Put that all together, and I'm still not sure where I am in regards to the future of this blog. I've loved writing, and I still want to be able to do it. But I'm not going to write unless I have something of value to say - which won't happen unless I can pay attention to the Nats on a fairly regular basis.

So, like the indecisive wuss that I can be sometimes, I'm going to leave the fate of this blog somewhat open-ended for now. Chances are probably not great that I'll have enough time to pay attention to the Nats on a level great enough to give me stuff to write about. But I will definitely resume frequent blogging if I can, especially if Nats baseball on TV is how Mrs. Rocket and I choose to relax in between diaper changes and colic. with the new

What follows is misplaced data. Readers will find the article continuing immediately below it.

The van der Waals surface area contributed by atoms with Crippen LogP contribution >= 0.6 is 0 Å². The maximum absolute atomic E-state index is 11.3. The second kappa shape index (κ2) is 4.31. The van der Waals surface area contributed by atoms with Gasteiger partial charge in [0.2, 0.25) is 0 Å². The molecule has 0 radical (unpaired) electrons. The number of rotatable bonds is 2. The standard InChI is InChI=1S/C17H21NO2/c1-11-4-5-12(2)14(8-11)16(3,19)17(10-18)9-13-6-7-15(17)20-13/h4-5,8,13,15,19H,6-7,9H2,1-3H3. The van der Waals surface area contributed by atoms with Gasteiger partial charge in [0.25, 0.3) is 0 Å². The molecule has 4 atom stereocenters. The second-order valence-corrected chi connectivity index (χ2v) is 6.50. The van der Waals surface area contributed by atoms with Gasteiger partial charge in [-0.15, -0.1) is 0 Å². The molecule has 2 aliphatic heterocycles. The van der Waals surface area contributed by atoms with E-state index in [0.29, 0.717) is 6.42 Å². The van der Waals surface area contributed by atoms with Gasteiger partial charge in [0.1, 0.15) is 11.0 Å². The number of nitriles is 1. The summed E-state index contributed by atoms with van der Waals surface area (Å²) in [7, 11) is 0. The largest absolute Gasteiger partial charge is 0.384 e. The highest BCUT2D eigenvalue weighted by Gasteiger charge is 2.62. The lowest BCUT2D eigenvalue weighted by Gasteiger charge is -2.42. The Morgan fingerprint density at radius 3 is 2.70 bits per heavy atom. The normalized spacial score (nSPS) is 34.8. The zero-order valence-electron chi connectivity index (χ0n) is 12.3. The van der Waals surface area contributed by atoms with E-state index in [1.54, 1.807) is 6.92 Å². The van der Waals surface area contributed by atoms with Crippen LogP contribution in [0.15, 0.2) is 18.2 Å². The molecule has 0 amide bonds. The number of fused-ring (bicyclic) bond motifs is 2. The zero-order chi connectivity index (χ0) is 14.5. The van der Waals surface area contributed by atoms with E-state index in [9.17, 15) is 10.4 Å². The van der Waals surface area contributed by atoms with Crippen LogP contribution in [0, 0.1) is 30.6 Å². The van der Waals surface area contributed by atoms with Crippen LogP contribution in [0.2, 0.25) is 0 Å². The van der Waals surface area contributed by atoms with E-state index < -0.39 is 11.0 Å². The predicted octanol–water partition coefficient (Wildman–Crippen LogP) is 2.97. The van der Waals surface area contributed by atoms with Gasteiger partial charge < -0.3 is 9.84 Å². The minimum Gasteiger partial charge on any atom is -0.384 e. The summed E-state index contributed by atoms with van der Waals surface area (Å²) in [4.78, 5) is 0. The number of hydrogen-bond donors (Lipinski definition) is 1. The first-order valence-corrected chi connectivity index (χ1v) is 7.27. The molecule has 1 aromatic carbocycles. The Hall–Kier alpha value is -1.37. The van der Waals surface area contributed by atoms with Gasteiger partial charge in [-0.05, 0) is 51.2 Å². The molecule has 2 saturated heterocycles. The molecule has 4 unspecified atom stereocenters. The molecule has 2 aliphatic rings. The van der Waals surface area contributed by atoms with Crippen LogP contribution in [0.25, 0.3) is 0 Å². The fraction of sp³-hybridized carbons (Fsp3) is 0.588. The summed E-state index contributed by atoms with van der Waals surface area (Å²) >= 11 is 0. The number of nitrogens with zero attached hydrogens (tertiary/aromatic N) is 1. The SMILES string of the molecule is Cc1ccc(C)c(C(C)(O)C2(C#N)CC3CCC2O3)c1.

What, you expect me to actually write something?!

Seriously, good for the Nats. It sounds like a great hire. A young guy eager to prove himself, but also someone who already commands some respect - both in the Nats clubhouse and throughout baseball.

I already can't wait for spring training.

True Grit



We're thinking about you, NJ.

Everybody needs a nemesis